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Chlorostannic acid, H2SnCl6, exists, and from it are derived a number of salts, the stannichlorides.

Chlorostannic Acid, H2SnCl6.6H2O, is formed when the solid pentahydrate SnCl4.5H2O, or a concentrated solution of the chloride is saturated with hydrogen chloride gas. It separates on cooling the liquid to 0° C. in thin plates, which melt at about 20° C. There is a marked similarity between this acid and its salts and chloroplatinic acid, H2PtCl6.6H2O, and its salts, though the latter acid and its salts are the more stable.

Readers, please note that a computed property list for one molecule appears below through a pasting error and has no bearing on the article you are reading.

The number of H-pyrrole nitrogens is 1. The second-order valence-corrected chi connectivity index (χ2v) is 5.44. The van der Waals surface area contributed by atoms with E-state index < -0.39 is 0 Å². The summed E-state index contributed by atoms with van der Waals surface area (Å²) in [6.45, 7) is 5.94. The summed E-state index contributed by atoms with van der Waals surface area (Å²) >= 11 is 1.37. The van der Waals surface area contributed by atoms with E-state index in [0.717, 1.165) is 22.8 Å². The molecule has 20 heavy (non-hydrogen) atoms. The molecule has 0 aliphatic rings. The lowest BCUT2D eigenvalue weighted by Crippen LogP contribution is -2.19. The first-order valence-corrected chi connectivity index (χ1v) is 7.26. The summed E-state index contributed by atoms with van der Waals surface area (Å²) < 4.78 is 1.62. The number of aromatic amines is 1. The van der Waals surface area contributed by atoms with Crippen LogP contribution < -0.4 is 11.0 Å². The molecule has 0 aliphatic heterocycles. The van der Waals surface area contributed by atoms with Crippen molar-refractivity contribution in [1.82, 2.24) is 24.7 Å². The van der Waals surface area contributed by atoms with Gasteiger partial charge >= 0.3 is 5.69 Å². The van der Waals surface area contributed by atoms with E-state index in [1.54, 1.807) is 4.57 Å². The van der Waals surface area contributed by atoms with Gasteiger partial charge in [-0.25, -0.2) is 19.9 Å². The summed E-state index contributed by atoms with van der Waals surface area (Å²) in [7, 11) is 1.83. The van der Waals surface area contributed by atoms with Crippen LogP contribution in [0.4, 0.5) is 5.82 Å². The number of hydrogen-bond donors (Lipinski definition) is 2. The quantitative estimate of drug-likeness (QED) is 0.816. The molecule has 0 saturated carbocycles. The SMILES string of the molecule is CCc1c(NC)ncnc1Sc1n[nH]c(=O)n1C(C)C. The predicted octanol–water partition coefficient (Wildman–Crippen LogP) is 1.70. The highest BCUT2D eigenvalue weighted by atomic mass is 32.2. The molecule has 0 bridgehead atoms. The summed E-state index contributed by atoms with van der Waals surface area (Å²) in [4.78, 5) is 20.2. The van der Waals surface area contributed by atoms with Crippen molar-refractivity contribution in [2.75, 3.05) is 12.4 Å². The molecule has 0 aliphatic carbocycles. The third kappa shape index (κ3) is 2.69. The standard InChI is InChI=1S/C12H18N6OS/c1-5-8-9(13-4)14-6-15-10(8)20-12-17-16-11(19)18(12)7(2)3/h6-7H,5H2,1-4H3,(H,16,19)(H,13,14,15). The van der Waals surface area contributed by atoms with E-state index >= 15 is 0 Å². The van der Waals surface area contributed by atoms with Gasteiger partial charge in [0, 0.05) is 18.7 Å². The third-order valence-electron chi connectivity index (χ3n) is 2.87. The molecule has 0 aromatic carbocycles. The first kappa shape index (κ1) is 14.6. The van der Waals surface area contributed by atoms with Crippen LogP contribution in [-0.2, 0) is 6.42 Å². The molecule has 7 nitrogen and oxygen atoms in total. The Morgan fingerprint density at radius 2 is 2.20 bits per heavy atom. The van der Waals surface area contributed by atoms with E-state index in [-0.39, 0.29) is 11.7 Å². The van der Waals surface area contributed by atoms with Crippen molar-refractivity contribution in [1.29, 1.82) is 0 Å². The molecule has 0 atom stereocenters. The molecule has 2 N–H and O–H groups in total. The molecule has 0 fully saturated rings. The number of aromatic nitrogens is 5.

Sodium Stannichloride, Na2SnCl6.5H2O, crystallises in prisms when the concentrated solutions of the constituent salts are mixed together, the potassium salt K2SnCl6 crystallises in anhydrous regular octahedra, with which the ammonium salt (NH4)2SnCl6 is isomorphous. This latter salt was formerly used by dyers, and was named pink salt, because of its use as a mordant for madder-red colours; it dissolves in 3 parts of water at 14.5° C., and from its dilute solution stannic hydroxide separates on boiling. A large number of stannichlorides have been prepared containing various amounts of water of crystallisation; the chlorides of barium, cadmium, copper, silver, lead, and thallium, however, appear not to combine with stannic chloride.

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